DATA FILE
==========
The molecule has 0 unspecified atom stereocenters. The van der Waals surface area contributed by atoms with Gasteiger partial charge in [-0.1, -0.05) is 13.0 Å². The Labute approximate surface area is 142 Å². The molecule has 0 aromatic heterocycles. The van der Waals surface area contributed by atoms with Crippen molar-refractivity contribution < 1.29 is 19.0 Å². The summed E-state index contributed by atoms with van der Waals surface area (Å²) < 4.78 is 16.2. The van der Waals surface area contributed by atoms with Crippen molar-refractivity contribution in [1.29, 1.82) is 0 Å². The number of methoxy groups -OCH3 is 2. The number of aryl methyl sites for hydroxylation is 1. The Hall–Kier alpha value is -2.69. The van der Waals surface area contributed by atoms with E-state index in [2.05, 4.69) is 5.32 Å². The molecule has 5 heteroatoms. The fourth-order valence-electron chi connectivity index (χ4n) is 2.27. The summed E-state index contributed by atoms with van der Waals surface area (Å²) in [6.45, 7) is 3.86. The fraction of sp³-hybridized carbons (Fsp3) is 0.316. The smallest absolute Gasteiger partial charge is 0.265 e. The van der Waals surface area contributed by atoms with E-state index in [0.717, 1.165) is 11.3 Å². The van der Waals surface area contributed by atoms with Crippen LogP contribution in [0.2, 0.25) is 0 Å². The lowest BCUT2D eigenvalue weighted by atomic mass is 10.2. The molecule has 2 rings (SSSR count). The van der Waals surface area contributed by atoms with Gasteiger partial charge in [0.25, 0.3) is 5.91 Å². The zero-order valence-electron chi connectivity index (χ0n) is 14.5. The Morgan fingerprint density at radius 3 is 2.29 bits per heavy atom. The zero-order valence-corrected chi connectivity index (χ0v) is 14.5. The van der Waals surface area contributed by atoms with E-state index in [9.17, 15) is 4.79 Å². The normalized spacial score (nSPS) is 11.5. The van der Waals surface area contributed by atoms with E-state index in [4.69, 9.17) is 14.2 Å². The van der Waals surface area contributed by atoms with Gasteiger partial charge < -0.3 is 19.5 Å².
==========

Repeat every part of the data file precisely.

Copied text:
The molecule has 0 unspecified atom stereocenters. The van der Waals surface area contributed by atoms with Gasteiger partial charge in [-0.1, -0.05) is 13.0 Å². The Labute approximate surface area is 142 Å². The molecule has 0 aromatic heterocycles. The van der Waals surface area contributed by atoms with Crippen molar-refractivity contribution < 1.29 is 19.0 Å². The summed E-state index contributed by atoms with van der Waals surface area (Å²) < 4.78 is 16.2. The van der Waals surface area contributed by atoms with Crippen molar-refractivity contribution in [1.29, 1.82) is 0 Å². The number of methoxy groups -OCH3 is 2. The number of aryl methyl sites for hydroxylation is 1. The Hall–Kier alpha value is -2.69. The van der Waals surface area contributed by atoms with E-state index in [2.05, 4.69) is 5.32 Å². The molecule has 5 heteroatoms. The fourth-order valence-electron chi connectivity index (χ4n) is 2.27. The summed E-state index contributed by atoms with van der Waals surface area (Å²) in [6.45, 7) is 3.86. The fraction of sp³-hybridized carbons (Fsp3) is 0.316. The smallest absolute Gasteiger partial charge is 0.265 e. The van der Waals surface area contributed by atoms with E-state index in [0.717, 1.165) is 11.3 Å². The van der Waals surface area contributed by atoms with Crippen LogP contribution in [0.2, 0.25) is 0 Å². The lowest BCUT2D eigenvalue weighted by atomic mass is 10.2. The molecule has 2 rings (SSSR count). The van der Waals surface area contributed by atoms with Gasteiger partial charge in [0.25, 0.3) is 5.91 Å². The zero-order valence-electron chi connectivity index (χ0n) is 14.5. The Morgan fingerprint density at radius 3 is 2.29 bits per heavy atom. The zero-order valence-corrected chi connectivity index (χ0v) is 14.5. The van der Waals surface area contributed by atoms with E-state index in [9.17, 15) is 4.79 Å². The normalized spacial score (nSPS) is 11.5. The van der Waals surface area contributed by atoms with E-state index in [4.69, 9.17) is 14.2 Å². The van der Waals surface area contributed by atoms with Gasteiger partial charge < -0.3 is 19.5 Å².